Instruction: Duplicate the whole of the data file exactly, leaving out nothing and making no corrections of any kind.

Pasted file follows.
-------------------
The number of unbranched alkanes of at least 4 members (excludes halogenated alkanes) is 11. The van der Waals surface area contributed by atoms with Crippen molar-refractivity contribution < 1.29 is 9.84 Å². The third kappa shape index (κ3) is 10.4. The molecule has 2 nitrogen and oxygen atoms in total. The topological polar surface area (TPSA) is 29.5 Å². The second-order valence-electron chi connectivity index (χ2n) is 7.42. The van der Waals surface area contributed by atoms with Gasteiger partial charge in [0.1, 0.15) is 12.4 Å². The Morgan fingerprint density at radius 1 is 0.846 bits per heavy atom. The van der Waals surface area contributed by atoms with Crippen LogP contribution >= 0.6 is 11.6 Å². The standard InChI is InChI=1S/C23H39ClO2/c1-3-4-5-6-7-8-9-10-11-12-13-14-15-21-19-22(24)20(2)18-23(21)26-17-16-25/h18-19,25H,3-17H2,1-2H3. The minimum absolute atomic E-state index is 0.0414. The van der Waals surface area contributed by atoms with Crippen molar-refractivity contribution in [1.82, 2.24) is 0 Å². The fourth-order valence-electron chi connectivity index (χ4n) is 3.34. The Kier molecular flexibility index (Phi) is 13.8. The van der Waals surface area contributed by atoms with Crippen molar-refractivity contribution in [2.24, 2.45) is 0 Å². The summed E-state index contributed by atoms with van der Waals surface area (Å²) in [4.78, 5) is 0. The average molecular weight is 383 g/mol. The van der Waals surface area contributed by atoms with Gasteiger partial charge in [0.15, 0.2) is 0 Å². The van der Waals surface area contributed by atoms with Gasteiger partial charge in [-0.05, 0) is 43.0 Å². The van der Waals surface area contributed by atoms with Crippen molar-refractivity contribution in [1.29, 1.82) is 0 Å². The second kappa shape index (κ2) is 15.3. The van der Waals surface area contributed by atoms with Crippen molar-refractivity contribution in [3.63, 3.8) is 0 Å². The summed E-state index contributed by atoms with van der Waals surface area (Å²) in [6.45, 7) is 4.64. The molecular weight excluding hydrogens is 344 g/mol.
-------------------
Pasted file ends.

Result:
The number of unbranched alkanes of at least 4 members (excludes halogenated alkanes) is 11. The van der Waals surface area contributed by atoms with Crippen molar-refractivity contribution < 1.29 is 9.84 Å². The third kappa shape index (κ3) is 10.4. The molecule has 2 nitrogen and oxygen atoms in total. The topological polar surface area (TPSA) is 29.5 Å². The second-order valence-electron chi connectivity index (χ2n) is 7.42. The van der Waals surface area contributed by atoms with Gasteiger partial charge in [0.1, 0.15) is 12.4 Å². The Morgan fingerprint density at radius 1 is 0.846 bits per heavy atom. The van der Waals surface area contributed by atoms with Crippen LogP contribution >= 0.6 is 11.6 Å². The standard InChI is InChI=1S/C23H39ClO2/c1-3-4-5-6-7-8-9-10-11-12-13-14-15-21-19-22(24)20(2)18-23(21)26-17-16-25/h18-19,25H,3-17H2,1-2H3. The minimum absolute atomic E-state index is 0.0414. The van der Waals surface area contributed by atoms with Crippen molar-refractivity contribution in [1.82, 2.24) is 0 Å². The fourth-order valence-electron chi connectivity index (χ4n) is 3.34. The Kier molecular flexibility index (Phi) is 13.8. The van der Waals surface area contributed by atoms with Crippen molar-refractivity contribution in [2.24, 2.45) is 0 Å². The summed E-state index contributed by atoms with van der Waals surface area (Å²) in [4.78, 5) is 0. The average molecular weight is 383 g/mol. The van der Waals surface area contributed by atoms with Gasteiger partial charge in [0.15, 0.2) is 0 Å². The van der Waals surface area contributed by atoms with Gasteiger partial charge in [-0.05, 0) is 43.0 Å². The van der Waals surface area contributed by atoms with Crippen molar-refractivity contribution in [1.29, 1.82) is 0 Å². The second kappa shape index (κ2) is 15.3. The van der Waals surface area contributed by atoms with Crippen molar-refractivity contribution in [3.63, 3.8) is 0 Å². The summed E-state index contributed by atoms with van der Waals surface area (Å²) in [6.45, 7) is 4.64. The molecular weight excluding hydrogens is 344 g/mol.